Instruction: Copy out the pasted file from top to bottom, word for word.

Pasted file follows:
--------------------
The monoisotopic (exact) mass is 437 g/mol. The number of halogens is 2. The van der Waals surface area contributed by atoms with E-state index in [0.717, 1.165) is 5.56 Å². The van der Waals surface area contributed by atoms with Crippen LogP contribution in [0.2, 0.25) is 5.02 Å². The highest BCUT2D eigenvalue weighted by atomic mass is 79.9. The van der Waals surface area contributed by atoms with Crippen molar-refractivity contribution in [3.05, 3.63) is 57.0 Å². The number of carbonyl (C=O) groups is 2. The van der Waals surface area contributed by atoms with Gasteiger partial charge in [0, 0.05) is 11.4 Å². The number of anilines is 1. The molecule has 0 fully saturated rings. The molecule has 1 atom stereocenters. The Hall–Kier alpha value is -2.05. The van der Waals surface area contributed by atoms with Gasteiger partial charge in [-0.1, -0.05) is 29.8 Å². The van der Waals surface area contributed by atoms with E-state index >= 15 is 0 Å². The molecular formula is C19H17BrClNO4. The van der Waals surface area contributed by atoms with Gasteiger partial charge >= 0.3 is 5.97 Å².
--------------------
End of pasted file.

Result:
The monoisotopic (exact) mass is 437 g/mol. The number of halogens is 2. The van der Waals surface area contributed by atoms with E-state index in [0.717, 1.165) is 5.56 Å². The van der Waals surface area contributed by atoms with Crippen LogP contribution in [0.2, 0.25) is 5.02 Å². The highest BCUT2D eigenvalue weighted by atomic mass is 79.9. The van der Waals surface area contributed by atoms with Crippen molar-refractivity contribution in [3.05, 3.63) is 57.0 Å². The number of carbonyl (C=O) groups is 2. The van der Waals surface area contributed by atoms with Gasteiger partial charge in [0, 0.05) is 11.4 Å². The number of anilines is 1. The molecule has 0 fully saturated rings. The molecule has 1 atom stereocenters. The Hall–Kier alpha value is -2.05. The van der Waals surface area contributed by atoms with Gasteiger partial charge in [-0.1, -0.05) is 29.8 Å². The van der Waals surface area contributed by atoms with E-state index >= 15 is 0 Å². The molecular formula is C19H17BrClNO4. The van der Waals surface area contributed by atoms with Gasteiger partial charge >= 0.3 is 5.97 Å².